Dynamics of Undertory Shortleaf Pine (Pinus Echinata Mill.) And Hardwood after Thinning Shortleaf Pine Forests in the Southeastern United States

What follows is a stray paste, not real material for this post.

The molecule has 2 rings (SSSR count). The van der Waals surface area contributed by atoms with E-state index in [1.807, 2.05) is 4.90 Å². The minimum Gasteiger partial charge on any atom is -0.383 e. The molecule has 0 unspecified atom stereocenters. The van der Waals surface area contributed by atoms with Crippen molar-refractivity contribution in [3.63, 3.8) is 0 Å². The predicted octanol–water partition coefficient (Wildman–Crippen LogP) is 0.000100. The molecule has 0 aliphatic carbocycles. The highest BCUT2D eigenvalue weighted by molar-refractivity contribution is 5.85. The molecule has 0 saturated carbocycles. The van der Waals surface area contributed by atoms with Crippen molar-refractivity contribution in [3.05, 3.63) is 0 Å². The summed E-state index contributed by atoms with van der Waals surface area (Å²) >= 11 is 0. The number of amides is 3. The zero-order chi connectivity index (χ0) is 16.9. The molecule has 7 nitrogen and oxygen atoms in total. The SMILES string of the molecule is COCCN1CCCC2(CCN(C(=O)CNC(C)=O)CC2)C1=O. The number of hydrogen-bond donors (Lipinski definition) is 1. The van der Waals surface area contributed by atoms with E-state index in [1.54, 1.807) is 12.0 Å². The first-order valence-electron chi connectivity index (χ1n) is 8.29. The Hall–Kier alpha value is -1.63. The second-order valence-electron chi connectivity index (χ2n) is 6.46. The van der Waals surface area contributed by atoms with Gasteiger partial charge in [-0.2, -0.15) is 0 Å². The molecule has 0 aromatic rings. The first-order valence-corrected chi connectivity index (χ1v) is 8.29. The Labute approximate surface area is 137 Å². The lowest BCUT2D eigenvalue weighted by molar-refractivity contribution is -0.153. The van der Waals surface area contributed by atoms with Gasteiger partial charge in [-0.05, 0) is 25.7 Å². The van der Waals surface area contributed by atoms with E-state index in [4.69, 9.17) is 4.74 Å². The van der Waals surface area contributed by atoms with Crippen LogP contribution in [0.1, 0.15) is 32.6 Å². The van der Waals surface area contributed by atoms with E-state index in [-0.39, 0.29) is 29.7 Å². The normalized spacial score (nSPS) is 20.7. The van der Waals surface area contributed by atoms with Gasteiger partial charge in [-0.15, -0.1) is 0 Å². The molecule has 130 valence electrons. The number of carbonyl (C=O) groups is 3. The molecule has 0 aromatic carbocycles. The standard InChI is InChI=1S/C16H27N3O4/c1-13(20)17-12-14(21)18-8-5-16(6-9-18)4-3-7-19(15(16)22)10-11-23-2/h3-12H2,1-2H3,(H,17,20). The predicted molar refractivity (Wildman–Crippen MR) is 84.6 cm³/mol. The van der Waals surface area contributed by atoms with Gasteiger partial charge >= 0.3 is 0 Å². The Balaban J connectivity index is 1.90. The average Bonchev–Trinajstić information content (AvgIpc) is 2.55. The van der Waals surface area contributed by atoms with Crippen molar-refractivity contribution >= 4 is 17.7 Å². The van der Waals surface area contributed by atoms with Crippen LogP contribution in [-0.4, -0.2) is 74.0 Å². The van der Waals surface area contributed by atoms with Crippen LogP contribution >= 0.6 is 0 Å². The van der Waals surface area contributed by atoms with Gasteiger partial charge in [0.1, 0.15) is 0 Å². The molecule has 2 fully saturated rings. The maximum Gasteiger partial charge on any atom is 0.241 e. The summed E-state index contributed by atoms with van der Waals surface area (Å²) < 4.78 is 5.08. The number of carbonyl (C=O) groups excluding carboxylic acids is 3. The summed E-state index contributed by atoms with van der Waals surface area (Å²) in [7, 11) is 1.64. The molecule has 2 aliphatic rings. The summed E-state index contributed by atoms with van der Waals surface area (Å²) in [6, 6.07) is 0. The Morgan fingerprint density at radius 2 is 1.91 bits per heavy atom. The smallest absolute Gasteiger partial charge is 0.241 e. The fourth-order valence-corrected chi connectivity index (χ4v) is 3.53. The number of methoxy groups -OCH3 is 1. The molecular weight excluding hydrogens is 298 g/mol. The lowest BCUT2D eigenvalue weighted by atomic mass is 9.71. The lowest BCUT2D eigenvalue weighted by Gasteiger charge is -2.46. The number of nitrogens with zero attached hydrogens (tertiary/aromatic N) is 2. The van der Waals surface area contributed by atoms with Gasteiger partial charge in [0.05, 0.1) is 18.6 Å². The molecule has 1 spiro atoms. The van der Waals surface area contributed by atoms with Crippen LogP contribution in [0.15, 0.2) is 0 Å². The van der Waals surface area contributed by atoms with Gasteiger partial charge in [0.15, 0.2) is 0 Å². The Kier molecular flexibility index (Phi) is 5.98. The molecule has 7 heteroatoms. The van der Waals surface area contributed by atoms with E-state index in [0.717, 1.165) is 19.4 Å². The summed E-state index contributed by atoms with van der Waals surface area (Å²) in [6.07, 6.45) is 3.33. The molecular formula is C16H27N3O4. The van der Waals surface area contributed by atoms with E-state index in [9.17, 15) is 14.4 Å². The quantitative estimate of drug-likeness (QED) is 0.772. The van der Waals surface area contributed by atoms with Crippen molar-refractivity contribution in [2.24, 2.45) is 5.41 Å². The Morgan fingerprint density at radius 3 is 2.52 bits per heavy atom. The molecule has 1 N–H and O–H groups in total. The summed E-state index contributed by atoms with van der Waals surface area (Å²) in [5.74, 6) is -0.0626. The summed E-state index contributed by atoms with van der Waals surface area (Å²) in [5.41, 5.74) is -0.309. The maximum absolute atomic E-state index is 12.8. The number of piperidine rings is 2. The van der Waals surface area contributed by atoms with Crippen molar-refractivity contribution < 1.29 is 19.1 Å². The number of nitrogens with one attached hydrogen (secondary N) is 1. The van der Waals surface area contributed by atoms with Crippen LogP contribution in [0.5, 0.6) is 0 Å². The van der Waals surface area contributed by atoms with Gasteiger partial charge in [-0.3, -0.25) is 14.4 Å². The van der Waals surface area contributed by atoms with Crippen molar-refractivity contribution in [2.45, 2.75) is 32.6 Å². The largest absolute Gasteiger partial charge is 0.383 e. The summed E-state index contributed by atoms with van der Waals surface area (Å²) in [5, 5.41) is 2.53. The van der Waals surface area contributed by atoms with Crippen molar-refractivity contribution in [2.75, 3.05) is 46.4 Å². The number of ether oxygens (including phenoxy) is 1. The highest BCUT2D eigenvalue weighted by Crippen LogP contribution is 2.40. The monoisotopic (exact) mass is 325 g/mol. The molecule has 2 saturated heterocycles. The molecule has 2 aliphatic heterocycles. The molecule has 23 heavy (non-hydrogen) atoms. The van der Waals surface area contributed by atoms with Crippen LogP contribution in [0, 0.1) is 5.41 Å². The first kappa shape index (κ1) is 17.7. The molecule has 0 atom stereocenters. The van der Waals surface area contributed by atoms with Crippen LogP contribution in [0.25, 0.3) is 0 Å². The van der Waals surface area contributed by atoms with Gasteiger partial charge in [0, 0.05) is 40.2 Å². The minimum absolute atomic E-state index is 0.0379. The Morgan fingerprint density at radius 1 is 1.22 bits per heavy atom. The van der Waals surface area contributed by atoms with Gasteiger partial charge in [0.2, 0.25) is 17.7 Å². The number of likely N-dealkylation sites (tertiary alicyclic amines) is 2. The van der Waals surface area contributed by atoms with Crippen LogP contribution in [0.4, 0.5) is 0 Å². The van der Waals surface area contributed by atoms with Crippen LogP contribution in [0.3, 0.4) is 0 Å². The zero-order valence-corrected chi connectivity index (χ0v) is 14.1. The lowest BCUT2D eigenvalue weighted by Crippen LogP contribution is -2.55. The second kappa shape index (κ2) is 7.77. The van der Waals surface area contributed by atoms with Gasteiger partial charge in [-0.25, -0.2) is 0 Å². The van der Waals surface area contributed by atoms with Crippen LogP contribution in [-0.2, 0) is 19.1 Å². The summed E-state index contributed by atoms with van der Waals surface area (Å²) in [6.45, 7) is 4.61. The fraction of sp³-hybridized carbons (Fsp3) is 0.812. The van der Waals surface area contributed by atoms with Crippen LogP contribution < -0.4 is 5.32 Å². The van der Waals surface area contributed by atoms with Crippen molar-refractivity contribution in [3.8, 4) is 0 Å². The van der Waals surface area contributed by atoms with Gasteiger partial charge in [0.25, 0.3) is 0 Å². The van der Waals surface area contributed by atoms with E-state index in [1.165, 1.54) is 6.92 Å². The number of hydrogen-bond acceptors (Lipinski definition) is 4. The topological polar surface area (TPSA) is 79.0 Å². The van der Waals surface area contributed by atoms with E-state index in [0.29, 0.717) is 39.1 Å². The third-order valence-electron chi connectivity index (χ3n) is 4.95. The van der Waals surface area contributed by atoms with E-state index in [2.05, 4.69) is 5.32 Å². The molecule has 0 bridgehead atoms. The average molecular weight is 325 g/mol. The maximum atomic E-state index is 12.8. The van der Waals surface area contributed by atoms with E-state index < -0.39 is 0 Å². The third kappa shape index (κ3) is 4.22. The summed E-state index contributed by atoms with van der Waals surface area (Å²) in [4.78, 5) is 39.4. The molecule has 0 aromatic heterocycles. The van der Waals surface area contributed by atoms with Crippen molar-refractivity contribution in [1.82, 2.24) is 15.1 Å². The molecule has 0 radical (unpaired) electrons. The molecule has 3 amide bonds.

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The shortleaf pine (Pinus echinata Mill.) population is consistently declining in southeastern United States. Shortleaf pine forests are thinned frequently to improve the growth and development of residual stands. But, the effect of thinning on growth and development of understory woody-plants in long term has not been extensively studied. We assessed the effects of thinning, overstory shortleaf pine characteristics, climatic, and topographic factors on shortleaf pine regeneration applying various predictive modeling techniques. We applied decision tree models to predict shortleaf pine regeneration. We also developed, evaluated, and compared the performance of three other predictive models to predict shortleaf pine regeneration. We used understory shortleaf pine data that were collected from shortleaf pine forests of Arkansas and Oklahoma spanning a period of 25 years following thinning and hardwood control treatments. The shortleaf pine densities have declined in every subsequent measurement since the first measurement of understory trees in 1996. Thinning treatments played a significant role on the understory shortleaf pine density. The decision tree model using the Gini criteria as the splitting rule to predict the shortleaf pine regeneration had a low misclassification rate of 7.6 percent. The decision tree model can be an efficient tool to make shortleaf pine stand management decisions. The best performing logistic regression model showed precipitation, plot age, site index, and overstory thinning were the significant inputs affecting shortleaf pine regeneration with validation misclassification rate of 8 percent. The best performing artificial neural network model predicted the shortleaf pine regeneration with validation misclassification rate of 7.6 percent, and cumulative lift of 5, 2.5 and 1.66 at depth of 20, 40 and 60 respectively. An artificial neural network model performed best to predict the shortleaf pine regeneration. Poor shortleaf pine regeneration performance over decades in study sites suggests the future of shortleaf pine dominated forests is questionable unless further regular silvicultural treatments are applied. We recommend continual hardwood removal every 10-15 years to obtain the satisfactory understory shortleaf pine regeneration in shortleaf pine forests of Arkansas and Oklahoma.
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